Without an interim deal or agreement on time extensions, Britain faces a chaotic Hard Brexit. The price of leaving the customs union is expected to be a 4.5% loss of GDP by 2030. Leaving the single market will lead to a sudden migration of financial services from the UK and bureaucratic stoppages to goods at the border.
The cost to the economy would be devastating and probably permanent. Tariffs would hammer manufacturing communities. The loss of little-discussed but hugely important mutual recognition assurances between the EU and the rest of the world means our trade with countries like China, Japan and the US would also stall.
Brexiters often speak as if the WTO offers a safety net in case negotiations fail at the EU. They do not understand that a successful EU deal is a precondition of establishing ourselves independently at the WTO, not an alternative to it. Without one, the EU and many other countries are likely to trigger trade disputes with us. Britain would be cut off from its largest market and suddenly drowning under an avalanche of international legal battles. And all of this would be happening without the trade negotiators and experts which we so urgently need.
The question of what happens to Britain’s law has also not been addressed. UK and EU law have intertwined, like two vines, for nearly half a century. No-one knows which bits belong to who anymore. If we simply copy-and-paste all the EU law into Britain, as ministers plan, we’d be recognising EU regulators who no longer have jurisdiction over us. If we don’t, how do we secure patents, or authorisations for new medicines, or countless other fiddly but vital matters which the Brexiters do not like talking about?
Once Britain is out of the EU, it will seek trade deals with other powerful countries, like the US. They will undoubtedly ask us to reduce our EU standards, for instance on drug prices, chemical safety or data protection. And ministers will suddenly be able to do so, because the so-called Great Repeal Act hands them the power to change nearly half a century of law simply by edict. The control Brexit supporters think they have clawed back from Brussels will be sold off to the highest bidder behind the closed doors of negotiating rooms in Washington.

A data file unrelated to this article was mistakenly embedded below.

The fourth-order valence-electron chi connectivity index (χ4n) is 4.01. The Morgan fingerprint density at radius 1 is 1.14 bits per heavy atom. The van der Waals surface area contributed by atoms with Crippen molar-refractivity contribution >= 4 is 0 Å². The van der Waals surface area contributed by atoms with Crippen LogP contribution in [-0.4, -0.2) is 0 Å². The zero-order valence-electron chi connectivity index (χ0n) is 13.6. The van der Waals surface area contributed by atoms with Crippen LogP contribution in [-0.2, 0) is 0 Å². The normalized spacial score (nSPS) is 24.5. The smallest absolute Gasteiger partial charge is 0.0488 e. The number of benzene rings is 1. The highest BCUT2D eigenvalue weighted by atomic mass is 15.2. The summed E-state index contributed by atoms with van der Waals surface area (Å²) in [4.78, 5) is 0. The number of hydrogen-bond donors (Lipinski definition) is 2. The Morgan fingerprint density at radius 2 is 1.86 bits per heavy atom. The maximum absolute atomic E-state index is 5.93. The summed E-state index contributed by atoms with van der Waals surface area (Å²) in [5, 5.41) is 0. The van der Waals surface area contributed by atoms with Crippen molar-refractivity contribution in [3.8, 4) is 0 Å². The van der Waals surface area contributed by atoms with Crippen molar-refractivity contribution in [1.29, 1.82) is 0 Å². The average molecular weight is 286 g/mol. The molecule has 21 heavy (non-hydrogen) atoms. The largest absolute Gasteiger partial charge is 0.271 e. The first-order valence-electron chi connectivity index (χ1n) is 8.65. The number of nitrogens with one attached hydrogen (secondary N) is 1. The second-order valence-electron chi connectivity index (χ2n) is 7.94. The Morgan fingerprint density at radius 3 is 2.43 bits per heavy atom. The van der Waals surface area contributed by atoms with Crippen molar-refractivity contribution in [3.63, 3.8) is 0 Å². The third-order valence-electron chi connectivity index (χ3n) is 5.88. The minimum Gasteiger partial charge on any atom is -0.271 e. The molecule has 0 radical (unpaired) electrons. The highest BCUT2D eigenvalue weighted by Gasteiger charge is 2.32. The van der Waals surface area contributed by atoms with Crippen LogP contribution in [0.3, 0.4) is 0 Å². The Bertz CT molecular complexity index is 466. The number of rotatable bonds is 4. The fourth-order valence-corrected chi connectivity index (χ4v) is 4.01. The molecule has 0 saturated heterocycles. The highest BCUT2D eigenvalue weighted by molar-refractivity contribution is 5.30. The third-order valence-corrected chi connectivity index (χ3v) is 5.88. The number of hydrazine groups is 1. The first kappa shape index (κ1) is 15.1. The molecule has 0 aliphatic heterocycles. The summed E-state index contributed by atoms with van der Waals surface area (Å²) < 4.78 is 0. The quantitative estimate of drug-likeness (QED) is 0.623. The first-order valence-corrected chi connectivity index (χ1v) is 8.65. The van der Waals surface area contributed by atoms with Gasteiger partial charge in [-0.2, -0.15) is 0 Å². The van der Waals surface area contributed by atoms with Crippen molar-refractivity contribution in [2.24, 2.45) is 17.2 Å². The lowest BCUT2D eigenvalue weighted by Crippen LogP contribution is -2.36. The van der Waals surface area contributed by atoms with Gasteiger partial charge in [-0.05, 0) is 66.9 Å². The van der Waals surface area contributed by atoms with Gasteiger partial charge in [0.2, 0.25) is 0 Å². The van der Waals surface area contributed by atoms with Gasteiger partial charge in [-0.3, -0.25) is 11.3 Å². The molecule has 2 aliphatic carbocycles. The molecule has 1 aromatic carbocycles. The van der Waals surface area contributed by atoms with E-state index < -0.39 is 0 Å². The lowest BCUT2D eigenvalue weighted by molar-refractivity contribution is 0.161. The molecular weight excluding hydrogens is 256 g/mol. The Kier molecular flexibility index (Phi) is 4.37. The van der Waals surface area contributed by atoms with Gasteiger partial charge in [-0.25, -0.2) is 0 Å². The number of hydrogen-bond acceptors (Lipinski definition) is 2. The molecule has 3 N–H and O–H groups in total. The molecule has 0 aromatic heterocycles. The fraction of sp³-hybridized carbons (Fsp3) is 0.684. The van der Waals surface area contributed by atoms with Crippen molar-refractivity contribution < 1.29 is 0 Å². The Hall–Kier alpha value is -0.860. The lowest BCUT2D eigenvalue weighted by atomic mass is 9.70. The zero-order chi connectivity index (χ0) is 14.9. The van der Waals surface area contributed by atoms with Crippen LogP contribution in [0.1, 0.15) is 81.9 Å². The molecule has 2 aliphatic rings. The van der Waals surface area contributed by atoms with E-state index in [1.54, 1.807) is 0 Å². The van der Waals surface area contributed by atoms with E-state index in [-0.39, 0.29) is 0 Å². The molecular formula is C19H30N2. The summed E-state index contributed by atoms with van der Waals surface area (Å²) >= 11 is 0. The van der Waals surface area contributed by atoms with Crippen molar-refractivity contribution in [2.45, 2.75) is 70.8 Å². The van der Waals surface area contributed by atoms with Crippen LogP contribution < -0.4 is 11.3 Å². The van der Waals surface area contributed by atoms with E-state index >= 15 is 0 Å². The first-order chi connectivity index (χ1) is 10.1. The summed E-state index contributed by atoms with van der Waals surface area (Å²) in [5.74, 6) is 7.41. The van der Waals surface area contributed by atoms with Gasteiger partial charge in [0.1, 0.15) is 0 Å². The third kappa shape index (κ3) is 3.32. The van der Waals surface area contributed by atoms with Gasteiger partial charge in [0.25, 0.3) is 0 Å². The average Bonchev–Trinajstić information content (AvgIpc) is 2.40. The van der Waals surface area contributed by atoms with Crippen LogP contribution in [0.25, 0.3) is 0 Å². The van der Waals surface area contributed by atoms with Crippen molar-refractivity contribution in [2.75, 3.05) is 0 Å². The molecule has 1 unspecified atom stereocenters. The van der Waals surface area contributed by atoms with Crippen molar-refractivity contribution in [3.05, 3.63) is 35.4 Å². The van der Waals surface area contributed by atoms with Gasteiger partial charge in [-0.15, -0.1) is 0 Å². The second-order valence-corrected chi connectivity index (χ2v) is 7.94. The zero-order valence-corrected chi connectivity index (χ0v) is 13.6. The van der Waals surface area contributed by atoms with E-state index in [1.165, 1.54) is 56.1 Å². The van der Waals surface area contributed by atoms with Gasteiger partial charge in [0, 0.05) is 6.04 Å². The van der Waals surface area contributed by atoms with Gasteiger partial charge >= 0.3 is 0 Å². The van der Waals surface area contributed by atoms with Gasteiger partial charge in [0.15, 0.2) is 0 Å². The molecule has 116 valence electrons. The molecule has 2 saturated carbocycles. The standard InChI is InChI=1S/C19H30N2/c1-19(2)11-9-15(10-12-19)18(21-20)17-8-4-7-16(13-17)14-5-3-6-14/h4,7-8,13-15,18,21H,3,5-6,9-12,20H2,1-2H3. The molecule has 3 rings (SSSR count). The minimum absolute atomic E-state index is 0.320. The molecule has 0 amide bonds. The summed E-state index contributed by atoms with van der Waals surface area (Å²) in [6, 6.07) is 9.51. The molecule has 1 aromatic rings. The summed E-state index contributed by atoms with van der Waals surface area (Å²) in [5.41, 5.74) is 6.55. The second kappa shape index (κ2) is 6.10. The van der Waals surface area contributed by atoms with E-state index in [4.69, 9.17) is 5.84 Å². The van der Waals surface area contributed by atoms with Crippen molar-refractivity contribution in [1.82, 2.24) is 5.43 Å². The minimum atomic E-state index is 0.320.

These are the real world consequences of Brexit. They are not myth. They are a reality. But the hysteria of our current debate is now so severe and wide-ranging that they are not mentioned or even recognised by ministers. They simply repeat the idiotic mantra that Brexit means Brexit and pretend that any further questioning is a betrayal of the British public.
It is a shameful, irresponsible and deeply cynical attitude for the government to have adopted. We urgently need a return to the calm, reason and good-humour of traditional British debate. Unless May and her ministers change course soon, the consequences will be very serious indeed.
Ian Dunt is editor of politics.co.uk and author of Brexit: What the Hell Happens Now?